Equities Summary and Outlook
Outlook. WWe expect the PSEi to remain volatile around 7,000 as investors sell on strength every time the market goes beyond this level. There’s more downward bias as trade war concerns escalate. China and European Union officials agreed to oppose US protectionism and unilateralism which could later cause a global recession. Key events to monitor are US GDP on Thursday and Philippine June inflation next week.
Market Review. The PSEi officially entered the bearish territory (defined as 20% correction from peak of 9,058) as it lost 466.34 points or 6.2% week-on-week (w/w) to 7,063.20 on continued emerging markets sell-off. This is the biggest weekly drop in five years. Global tensions on trade coupled with continued concerns on peso depreciation kept investors away from the Philippine market. The central bank’s move to raise rates last week was too late for the market. Contrary to the +2.4% day-on-day (d/d) gain after the rate hike last May 10, the market broke down further from 7,261 to 7,098 (-2.3% d/d) after the Bangko Sentral ng Pilipinas’ (BSP) raised rates last June 20. From its peak of 9,058 in January, the market is 22% down.
- Year-to-date (YTD), the PSEi was down 17.5%, the worst performing market in the region following China’s 12.6% decline. The only ytd gainers were India (4.8%) and Taiwan (2.4%). W/w, Asian markets ended in the red with only India ending flat at 0.2%.
- Foreigners were still net sellers, now at its 21st consecutive week totalling P65.7bn ytd. Last week, total net outflow was at P6.6bn, the second biggest outflow for the year next to the week of Jan.29 – Feb 2, 2018 when P6.8bn was sold.
- Trading volume was at P7.2bn, almost at the P7.7bn average daily value traded for the year.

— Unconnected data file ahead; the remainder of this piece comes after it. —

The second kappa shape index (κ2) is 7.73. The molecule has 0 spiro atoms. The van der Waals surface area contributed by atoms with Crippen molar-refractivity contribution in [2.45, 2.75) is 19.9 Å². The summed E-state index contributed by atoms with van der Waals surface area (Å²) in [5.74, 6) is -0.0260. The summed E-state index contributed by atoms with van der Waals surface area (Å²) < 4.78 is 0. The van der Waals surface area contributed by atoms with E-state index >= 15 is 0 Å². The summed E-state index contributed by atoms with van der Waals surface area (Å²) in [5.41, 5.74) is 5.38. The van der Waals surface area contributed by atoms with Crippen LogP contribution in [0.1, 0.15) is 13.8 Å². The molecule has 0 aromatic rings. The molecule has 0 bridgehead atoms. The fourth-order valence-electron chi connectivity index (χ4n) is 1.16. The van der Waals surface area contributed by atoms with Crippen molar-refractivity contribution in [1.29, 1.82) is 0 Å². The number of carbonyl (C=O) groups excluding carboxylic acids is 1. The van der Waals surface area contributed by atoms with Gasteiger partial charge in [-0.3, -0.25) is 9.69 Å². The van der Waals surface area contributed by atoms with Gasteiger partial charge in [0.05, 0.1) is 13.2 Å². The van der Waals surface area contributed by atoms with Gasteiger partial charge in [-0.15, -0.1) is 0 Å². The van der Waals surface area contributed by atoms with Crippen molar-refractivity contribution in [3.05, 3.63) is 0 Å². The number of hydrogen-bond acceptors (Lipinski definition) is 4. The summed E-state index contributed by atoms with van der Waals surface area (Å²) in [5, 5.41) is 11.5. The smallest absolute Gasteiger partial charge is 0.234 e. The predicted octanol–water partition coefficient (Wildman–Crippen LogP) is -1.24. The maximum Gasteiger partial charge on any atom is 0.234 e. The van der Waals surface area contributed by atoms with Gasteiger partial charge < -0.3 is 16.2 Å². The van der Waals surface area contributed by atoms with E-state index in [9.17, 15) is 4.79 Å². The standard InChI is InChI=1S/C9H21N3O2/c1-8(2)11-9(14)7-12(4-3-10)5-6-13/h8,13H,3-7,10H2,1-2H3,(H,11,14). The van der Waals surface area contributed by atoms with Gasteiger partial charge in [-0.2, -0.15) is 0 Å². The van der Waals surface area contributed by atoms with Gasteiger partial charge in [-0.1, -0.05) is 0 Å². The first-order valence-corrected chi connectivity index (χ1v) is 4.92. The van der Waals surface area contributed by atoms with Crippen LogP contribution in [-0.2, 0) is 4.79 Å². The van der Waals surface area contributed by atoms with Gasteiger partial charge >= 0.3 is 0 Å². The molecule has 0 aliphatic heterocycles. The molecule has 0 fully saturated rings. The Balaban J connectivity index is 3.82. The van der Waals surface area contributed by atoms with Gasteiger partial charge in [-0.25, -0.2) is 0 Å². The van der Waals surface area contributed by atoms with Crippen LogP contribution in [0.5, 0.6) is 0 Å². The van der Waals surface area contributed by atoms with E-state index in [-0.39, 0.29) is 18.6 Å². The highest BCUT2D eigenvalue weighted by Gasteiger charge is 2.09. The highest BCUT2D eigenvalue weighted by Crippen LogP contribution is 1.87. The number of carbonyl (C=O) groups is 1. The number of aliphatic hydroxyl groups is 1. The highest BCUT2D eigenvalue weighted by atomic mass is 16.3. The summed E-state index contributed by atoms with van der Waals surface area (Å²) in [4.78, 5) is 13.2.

- PHP was flat at P53.29/$ (-0.03% w/w) despite BSP’s move to raise rates last week. YTD, it is down by 6.6%.
- Foreigners’ top buys were MER, GLO and SECB for an aggregate amount of P166.9bn. Meanwhile, foreigners sold ALI, BPI, AC, AGI and ICT amounting to P2.8bn.
- YTD Index gainers were SMC (+25%), JFC (+6%) and MER (+2%) while the biggest losers were MPI (-33%), JGS (-31%), DMC (-31%), GTCAP (-30%) and AEV (-25%).
Economic Summary and Outlook
The country’s overall balance of payments (BOP) deficit widened in May 2018 at $583m, higher than the $59m BOP deficit recorded in May 2017 and $270m in April 2018. According to the BSP, outflows for the month of May 2018 stemmed from foreign exchange operations and payments made by the National Government (NG) for its maturing foreign exchange obligations. YTD January to May, deficit clocked in at $2.08bn, much higher than last year’s $136m on the back of widening trade deficit from sustained rise in imports of raw materials and capital goods. As a result, the peso has weakened by 7% YTD, the worst performing in the region, which also caused investors to move away from the PSEi. Note that the BSP expects BoP deficit to hit $1.5bn by end-18, 50% higher than its original forecast of $1bn in December 2017.
The BSP expects the Business Process Outsourcing (BPO) sector to grow by 10% in 2018 to $24.4bn, faster than the 9.6% growth to $22.1bn in 2017. The sector is expected to generate about $40bn in revenues by 2022 and to employ about 1.15m people. In the first quarter of the year, BPO revenues grew 7.5% to $5.5bn. Note, however, that the Information Technology and Business Process Association of the Philippines sees the sector growing slower to single digit rate in the coming years. Meanwhile, the BSP expects tourism sales to increase by 10% to $7.7bn from $7bn in 2017 (slower than 35.8% growth a year ago). As of end-March, tourism sales were up 51.4% to $2.1bn year-on-year. Inflows from both BPO and tourism sectors plus OFW remittances of about $29.2bn is expected to soften the impact of the surge in imports to $99.2bn (exports are expected to reach $53bn this year).
DM Consunji Inc (DMCI) is in discussion with a Japanese firm to form a consortium that will bid for the construction of the North-South Commuter Rail (NSCR) Phase 1 costing about $2.88bn. According to DMCI Chairman Isidro Consunji, 85% of the project is expected to come from official development assistance (ODA) while 15% would be from the local partner. DMCI is positive that the project will push through given that there’s no right of way issue involved.
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